Unfortunately, I still often see slides that use bulky, low-quality icons. Now this is an outdated topic and looks very ugly. And some do not use icons at all, which is also bad, because visualization is important in the presentation, and not just solid text. Purpose of icons : replace unnecessary text and speed up the memorization and assimilation of information. My advice to you : when creating your presentation, use the icons from this resource – flaticon.com
Icons from flaticon will make your presentation more modern and concise.
There is a section “Packs“, Where you can find icons of the same style on a specific topic from one designer. I advise in this way to comprehensively select icons so that everyone is in the same style.
Subconsciously, we feel every detail in the presentation, down to the thickness of the line for the icons, and if this thickness is different between the icons, then the presentation immediately ceases to be in harmony, and subconsciously we no longer perceive it as high-quality.
Also, when working with icons, I want to note such a tendency among people as “Blindness syndrome”… This is when everything in the presentation is done in large sizes – “so that everyone can see”. If you make everything huge, it will significantly lower the quality of your presentations, and after all icons look good only at small sizes. Let’s take an example:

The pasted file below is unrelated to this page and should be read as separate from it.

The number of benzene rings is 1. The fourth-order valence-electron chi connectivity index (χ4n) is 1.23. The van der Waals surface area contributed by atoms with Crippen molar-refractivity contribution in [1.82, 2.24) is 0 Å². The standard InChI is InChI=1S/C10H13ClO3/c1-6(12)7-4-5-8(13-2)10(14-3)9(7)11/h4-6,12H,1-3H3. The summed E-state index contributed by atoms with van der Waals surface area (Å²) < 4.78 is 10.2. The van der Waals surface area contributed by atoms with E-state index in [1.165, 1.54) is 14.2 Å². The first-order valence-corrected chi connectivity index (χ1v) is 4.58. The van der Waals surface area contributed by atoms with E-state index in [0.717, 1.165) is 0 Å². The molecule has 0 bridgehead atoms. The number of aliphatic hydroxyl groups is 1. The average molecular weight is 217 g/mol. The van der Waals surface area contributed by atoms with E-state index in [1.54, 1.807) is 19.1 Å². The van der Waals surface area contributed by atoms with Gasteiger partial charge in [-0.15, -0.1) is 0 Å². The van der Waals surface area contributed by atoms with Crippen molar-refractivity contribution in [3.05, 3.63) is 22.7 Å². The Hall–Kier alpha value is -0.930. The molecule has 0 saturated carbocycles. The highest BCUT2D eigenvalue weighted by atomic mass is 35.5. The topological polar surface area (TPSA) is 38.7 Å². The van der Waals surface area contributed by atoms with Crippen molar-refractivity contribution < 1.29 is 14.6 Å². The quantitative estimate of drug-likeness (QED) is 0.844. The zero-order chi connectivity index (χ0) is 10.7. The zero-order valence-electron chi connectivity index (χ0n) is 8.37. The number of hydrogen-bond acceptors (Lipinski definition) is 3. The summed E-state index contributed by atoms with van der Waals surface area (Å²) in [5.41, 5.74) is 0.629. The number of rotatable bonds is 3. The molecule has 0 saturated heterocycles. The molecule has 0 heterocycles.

4. Each slide is a picture and needs a frame. Or not needed?
When creating your presentation, keep the box around the edges of the slide. Moreover, large frames are in fashion now. Important: the distance from the borders to the contents of the slide must be the same on all sides. Example:
What can happen? It may turn out that the content that you planned to post does not fit on one slide, and that’s good! You don’t have to try to squeeze everything into one page. Better split into two slides with one heading.
One slide, one message.
Why make everything large – the slide needs air.
5. Give up bad habits. Knotted with serif fonts.
If you are not an avid designer and are not experimenting with fonts, then my advice is not to use serif fonts.
I offer you the following list of fonts:
- Arial narrow
- Arial Black (titles only)
Third party fonts:
- Bebas (titles only)
- Open sans
- Gotham pro
How to combine fonts when creating a presentation?
If you have never touched upon the topic of font combinations before, then I advise you to use only one font group when creating a presentation and change only its type. For example, make the title Arial Black, and for regular text Arial, or another option from third-party fonts – the title Raleway Bold, and the body text Raleway Regular.
If you still decide experiment, then you can try the following combinations:
Bebas Bold – title
Raleway Regular – Plain Text
For the rest of the combinations, I prefer to select one font and change only its type. This is more correct.
And here is a couple linkswhich I personally use to download fonts:
- Google fonts
- Font Squirrel
6. When creating your presentation, use only high quality images.